The UK financial services regulator is probing Barclays for suspected failings in the bank’s compliance and anti-money laundering (AML) systems, reported the Financial Times, citing sources

Last spring, The Financial Conduct Authority (FCA) sent a notice to Barclays ordering an independent review of its financial crime prevention and detection systems, the sources said. 

The FCA’s order came in response to its concerns about the volume of know-your-customer and AML occurrences at the bank. 

Although each case had been relatively small, the total number of them was a cause of concern, they added. 

The review process, called Section 166, is a procedure that typically entails an external accountancy or legal firm looking into and drafting a report with recommendations for changes.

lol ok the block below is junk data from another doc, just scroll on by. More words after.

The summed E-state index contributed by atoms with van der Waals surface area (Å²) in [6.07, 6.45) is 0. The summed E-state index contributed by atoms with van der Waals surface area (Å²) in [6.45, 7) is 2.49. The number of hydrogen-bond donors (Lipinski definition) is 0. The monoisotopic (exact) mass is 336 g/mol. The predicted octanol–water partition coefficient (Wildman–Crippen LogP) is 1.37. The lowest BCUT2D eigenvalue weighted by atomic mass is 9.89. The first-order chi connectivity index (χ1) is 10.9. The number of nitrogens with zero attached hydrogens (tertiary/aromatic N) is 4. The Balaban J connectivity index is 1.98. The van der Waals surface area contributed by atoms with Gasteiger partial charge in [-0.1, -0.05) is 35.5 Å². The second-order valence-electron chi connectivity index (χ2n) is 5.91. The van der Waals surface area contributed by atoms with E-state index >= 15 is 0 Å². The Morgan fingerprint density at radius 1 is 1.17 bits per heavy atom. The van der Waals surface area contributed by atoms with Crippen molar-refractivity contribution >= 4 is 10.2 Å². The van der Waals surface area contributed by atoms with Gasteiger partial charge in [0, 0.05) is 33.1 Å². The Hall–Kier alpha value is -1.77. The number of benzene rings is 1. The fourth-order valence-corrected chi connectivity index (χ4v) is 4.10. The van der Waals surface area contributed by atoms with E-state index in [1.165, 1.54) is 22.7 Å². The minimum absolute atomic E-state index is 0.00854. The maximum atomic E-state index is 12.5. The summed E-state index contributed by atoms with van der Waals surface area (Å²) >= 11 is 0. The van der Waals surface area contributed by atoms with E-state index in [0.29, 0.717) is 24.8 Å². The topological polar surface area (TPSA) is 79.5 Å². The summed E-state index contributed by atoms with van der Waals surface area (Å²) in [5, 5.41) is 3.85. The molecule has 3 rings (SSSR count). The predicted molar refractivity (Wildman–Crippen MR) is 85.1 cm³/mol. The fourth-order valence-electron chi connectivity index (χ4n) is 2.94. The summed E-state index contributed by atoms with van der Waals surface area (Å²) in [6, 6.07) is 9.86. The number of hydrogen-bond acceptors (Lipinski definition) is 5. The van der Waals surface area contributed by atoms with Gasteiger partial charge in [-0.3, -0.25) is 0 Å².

While the review is part of FCA’s supervisory tools, if evidence of misconduct is discovered, these reviews may be sent to the watchdog’s enforcement branch for inquiry.

According to the sources, the FCA’s Section 166 letters were sent to Alistair Currie, the former head of corporate banking, and Matt Hammerstein, who oversees the ringfenced UK retail and wealth business.

Barclays and FCA refused to comment on the development, which adds to Barclays’ existing problems. 

Jes Staley, the bank’s former CEO, was forced to resign in November 2021 as a result of an investigation into his prior relationship with Jeffrey Epstein, who was accused in a US lawsuit of allegedly abusing young women, reported The Guardian.

Last year, the bank agreed to pay $361m to the US Securities and Exchange Commission after mistakenly selling $17.7bn worth of structured financial instruments